Corn plants dry in a drought-stricken farm field on July 17, 2012 near Fritchton, Ind. Farmers who've escaped the drought are pulling in high prices for their crops.
Corn plants dry in a drought-stricken farm field on July 17, 2012 near Fritchton, Ind. Farmers who've escaped the drought are pulling in high prices for their crops. - 
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Stacey Vanek Smith: This summer's drought shows no signs of letting up. The National Drought Mitigation Center says nearly two-thirds of states are suffering under hot and dry conditions. Bad news, of course, for farmers in those states.

But as Dan Gorenstein reports, growers in the rest of the country could see a bump.


Dan Gorenstein: Watching the news lately has been kinda scary for LeeAnn VanDerPol.

LeeAnn VanDerPol: Pictures of Illinois and Indiana, and their crops are pretty much gone. More than even in the fall when the corn turns brown, it's just dried up.

When VanDerPol looks across her 320 acres in western Minnesota, she sees green. Spring rains and moderate temperatures in the upper Midwest and the Dakotas makes all the difference.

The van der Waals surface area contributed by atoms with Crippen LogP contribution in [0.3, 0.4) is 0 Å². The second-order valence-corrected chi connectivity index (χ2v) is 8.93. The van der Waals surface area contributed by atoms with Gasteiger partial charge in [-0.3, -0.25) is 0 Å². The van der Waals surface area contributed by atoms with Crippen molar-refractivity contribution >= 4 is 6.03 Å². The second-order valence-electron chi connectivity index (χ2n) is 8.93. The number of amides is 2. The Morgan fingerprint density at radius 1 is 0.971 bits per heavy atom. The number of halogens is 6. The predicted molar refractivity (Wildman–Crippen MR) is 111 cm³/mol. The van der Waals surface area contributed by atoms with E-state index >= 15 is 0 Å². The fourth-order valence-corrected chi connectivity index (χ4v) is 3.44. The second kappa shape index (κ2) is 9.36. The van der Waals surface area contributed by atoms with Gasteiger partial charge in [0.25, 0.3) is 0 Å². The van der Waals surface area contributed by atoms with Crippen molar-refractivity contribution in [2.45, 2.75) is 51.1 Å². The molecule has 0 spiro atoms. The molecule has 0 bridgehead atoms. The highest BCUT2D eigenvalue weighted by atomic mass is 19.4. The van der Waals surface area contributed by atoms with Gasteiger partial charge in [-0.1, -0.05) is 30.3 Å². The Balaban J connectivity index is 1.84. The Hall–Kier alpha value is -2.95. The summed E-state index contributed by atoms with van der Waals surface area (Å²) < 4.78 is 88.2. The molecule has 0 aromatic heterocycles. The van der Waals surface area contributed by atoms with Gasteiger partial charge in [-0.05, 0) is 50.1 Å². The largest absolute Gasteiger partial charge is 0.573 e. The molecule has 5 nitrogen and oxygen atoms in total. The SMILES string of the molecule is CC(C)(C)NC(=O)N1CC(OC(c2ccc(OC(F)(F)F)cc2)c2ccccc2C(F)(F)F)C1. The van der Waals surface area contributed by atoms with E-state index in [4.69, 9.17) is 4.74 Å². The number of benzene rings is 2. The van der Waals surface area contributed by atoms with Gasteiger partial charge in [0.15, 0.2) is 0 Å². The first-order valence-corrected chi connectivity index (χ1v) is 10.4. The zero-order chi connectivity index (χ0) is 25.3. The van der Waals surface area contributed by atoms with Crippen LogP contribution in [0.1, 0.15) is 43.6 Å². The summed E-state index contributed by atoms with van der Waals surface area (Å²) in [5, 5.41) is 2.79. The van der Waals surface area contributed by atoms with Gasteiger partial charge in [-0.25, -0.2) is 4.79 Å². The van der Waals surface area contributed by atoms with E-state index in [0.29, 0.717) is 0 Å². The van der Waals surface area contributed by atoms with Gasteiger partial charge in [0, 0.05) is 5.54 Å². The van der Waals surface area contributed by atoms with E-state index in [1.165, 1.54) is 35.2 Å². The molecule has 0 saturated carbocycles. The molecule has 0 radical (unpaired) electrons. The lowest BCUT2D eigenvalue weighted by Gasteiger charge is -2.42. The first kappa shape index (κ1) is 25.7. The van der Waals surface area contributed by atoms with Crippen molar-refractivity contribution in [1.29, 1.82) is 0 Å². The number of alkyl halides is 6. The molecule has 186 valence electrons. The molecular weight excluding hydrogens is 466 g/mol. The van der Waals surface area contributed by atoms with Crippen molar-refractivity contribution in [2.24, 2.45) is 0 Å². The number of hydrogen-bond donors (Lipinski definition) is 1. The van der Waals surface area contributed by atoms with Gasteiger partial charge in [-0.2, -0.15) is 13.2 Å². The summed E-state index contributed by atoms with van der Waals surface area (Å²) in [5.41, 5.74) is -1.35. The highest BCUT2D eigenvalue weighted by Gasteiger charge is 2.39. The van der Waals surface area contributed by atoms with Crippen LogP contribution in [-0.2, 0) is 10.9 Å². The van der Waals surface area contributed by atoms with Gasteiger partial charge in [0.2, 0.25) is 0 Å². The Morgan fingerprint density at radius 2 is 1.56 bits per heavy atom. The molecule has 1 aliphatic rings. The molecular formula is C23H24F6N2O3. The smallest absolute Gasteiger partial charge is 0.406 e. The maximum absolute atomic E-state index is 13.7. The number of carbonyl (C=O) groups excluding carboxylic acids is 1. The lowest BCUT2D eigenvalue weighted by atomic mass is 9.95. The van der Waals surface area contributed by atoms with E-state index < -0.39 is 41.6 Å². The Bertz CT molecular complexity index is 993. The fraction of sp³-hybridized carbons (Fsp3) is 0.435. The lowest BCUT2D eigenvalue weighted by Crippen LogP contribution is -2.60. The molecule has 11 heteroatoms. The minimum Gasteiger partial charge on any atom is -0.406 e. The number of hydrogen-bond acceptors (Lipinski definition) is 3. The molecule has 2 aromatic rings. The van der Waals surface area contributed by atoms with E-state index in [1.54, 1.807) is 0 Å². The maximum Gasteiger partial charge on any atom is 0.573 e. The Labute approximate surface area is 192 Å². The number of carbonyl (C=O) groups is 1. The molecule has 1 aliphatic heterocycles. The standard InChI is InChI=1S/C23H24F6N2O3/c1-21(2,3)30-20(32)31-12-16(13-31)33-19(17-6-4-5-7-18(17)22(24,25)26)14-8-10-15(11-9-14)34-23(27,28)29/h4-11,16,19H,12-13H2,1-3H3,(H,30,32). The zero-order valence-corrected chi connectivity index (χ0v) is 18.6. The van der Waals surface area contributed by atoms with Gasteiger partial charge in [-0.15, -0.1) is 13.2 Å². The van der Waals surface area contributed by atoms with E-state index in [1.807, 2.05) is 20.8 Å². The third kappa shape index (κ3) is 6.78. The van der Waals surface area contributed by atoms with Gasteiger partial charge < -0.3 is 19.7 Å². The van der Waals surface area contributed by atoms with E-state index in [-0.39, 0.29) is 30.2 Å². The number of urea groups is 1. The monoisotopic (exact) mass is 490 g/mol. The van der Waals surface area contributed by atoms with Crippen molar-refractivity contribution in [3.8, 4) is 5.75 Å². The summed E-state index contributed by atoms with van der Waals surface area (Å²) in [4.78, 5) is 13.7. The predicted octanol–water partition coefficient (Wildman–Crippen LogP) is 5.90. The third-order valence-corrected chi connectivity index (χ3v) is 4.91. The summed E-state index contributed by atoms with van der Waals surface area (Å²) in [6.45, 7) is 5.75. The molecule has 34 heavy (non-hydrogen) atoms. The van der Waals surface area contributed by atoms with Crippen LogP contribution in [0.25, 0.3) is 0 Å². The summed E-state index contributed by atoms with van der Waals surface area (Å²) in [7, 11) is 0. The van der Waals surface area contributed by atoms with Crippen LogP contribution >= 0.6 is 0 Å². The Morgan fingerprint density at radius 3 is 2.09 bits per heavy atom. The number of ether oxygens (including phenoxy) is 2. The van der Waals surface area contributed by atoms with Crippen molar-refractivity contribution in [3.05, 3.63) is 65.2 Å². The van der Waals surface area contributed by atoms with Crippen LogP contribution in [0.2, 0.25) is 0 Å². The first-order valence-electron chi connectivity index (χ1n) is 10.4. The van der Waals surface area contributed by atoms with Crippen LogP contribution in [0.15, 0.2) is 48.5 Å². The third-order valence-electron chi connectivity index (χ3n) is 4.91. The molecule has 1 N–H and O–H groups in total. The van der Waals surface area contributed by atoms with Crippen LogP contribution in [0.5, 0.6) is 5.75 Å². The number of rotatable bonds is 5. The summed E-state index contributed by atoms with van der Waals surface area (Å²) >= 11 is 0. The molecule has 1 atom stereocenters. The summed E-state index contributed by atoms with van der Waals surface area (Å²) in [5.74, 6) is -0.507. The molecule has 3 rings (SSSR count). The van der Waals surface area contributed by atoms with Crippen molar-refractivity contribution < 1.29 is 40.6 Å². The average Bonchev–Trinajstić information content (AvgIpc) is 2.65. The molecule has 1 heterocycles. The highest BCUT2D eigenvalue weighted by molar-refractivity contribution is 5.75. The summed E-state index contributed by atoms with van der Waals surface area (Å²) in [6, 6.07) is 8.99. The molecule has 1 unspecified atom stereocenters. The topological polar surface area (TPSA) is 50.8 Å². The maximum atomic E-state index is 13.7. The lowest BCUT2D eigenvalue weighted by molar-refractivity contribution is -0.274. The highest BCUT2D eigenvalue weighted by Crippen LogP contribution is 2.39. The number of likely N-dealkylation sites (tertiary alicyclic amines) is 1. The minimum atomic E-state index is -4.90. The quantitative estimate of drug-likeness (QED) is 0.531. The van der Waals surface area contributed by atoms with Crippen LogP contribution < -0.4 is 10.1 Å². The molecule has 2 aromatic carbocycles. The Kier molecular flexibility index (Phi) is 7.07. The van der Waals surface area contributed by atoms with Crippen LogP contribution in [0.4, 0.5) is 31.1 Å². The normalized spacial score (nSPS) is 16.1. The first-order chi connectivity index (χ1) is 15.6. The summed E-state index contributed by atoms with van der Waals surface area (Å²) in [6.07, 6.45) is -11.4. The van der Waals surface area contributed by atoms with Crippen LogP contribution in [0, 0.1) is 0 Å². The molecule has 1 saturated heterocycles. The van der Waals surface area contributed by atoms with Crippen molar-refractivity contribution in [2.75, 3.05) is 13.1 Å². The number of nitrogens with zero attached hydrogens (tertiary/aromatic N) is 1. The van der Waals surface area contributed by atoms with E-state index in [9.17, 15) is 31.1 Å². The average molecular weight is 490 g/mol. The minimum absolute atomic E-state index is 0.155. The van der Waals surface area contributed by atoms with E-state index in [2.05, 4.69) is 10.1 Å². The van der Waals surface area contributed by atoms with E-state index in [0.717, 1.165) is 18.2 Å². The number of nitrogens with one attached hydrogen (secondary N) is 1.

Mike Duffy: In some of the places, they've just gotten excellent rains right when they needed them.

Iowa State economist Mike Duffy.

Duffy: We always talk about a million-dollar rain, because that's how much grain it will generate.

Duffy says corn prices have nearly doubled, and could keep rising.

But forecasts predict the drought could spread even to VanDerPol's farm Pastures of Plenty.

VanDerPol: You can smell, like the cornfields are almost cooking. It's almost like a sweet corn smell in the air.

VanDerPol says she rather smell wet dirt. She hopes the weatherman is right -- who expects some million-dollar rain later this week.

I'm Dan Gorenstein for Marketplace.

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Follow Dan Gorenstein at @dmgorenstein